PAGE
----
Everyone wants to know how to be more influential. But most of us don't really think we can have the kind of magnetism or charisma that we associate with someone like Bill Clinton or Oprah Winfrey unless it comes naturally. Now, in Compelling People, which is already being taught at Harvard and Columbia Business Schools, John Neffinger and Matthew Kohut show that this isn't something we have to be born with-it's something we can learn. Expanding on the themes in their co-authored Harvard Business Review cover story "Connect, Then Lead," they trace the path to influence through a balance of strength (the root of respect) and warmth (the root of affection). Each seems simple, but only a few of us figure out the tricky task of projecting both at once. The ability to master this dynamic is so rare that we celebrate and elevate those people who have managed to do it. Drawing on cutting-edge social science research as well as their own work with Fortune 500 executives, members of Congress, TED speakers, and Nobel Prize winners, Neffinger and Kohut reveal: - The common thread connecting Machiavelli and Martin Luther King - The secret technique behind the success of Bill Clinton, Ann Richards and Denzel Washington-one that you can use today - How looks affect our career prospects - The single best strategy for getting someone to agree with you Offering practical advice for a range of common and challenging situations, Compelling People explains how we size each other up-and how we can learn to win the admiration, respect, and affection we desire.
Malcolm Gladwell, the #1 bestselling author of "The Tipping Point,
Blink, Outliers, "and "What the Dog Saw, " offers his most
provocative---and dazzling---book yet.
It is indisputable that media is by far the most common means by which human beings spend our free time in the modern world. However, the ubiquity of media in our lives brings with it advantages and disadvantages along with uncertainty: will increased dependence on media impair our social functioning, enhance it, or both? The Oxford Handbook of Media Psychology explores facets of human behavior, thoughts, and feelings experienced in the context of media use and creation. Divided into six sections, chapters in this volume trace the history of media psychology; address content areas for media research, including children's media use, media violence and desensitization, sexual content, video game violence, and portrayals of race and gender; and cover psychological and physical effects of media such as serious games, games for health, technology addictions, and video games and attention. A section on meta-issues in media psychology brings together transportation theory, media psychophysiology, social influence in virtual worlds, and learning through persuasion. Other topics include the politics of media psychology, a lively debate about the future of media psychology methods, and the challenges and opportunities present in this interdisciplinary field. Authored by top experts from psychology, communications, and related fields, this handbook presents a vibrant map of the field of media psychology.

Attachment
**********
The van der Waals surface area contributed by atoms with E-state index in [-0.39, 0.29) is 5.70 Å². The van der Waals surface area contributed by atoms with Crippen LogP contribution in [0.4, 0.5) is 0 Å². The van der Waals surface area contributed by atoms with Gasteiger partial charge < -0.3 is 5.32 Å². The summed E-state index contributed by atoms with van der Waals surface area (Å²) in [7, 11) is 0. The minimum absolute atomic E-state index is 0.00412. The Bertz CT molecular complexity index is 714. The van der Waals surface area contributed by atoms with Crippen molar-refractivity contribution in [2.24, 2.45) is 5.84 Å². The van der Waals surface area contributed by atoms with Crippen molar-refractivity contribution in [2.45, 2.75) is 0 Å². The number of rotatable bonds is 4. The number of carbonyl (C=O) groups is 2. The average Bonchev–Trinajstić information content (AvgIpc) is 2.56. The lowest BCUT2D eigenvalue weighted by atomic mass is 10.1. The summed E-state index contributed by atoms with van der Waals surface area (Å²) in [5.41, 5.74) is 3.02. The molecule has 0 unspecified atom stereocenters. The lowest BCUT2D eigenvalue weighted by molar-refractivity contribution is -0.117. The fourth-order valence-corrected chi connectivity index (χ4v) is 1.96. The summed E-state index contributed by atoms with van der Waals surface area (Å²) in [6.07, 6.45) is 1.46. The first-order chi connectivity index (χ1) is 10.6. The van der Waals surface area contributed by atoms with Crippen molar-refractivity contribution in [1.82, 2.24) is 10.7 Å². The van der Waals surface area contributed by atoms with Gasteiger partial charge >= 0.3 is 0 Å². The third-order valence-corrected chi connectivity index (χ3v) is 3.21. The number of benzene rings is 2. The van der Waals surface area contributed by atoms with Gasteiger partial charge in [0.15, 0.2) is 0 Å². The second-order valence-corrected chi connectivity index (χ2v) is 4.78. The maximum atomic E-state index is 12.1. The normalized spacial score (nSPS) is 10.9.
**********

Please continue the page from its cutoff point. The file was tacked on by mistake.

Electronic Inspection Copy available to instructors here 'Since its very first edition, Social Cognition has been the undisputed bible of the field, and this new edition is the best one yet. Insightful, authoritative, and beautifully written by two of the field's most eminent researchers, it is an indispensable guide for students and scientists alike. The book that came first remains first.' -Daniel Gilbert, Harvard University, UK
'This latest edition of the best overview of social cognition research somehow succeeds in lifting the bar higher still for its competitors. It is authoritative yet readable, and has depth as well as breadth -- an irresistible invitation to the field ' - Miles Hewstone, University of Oxford, UK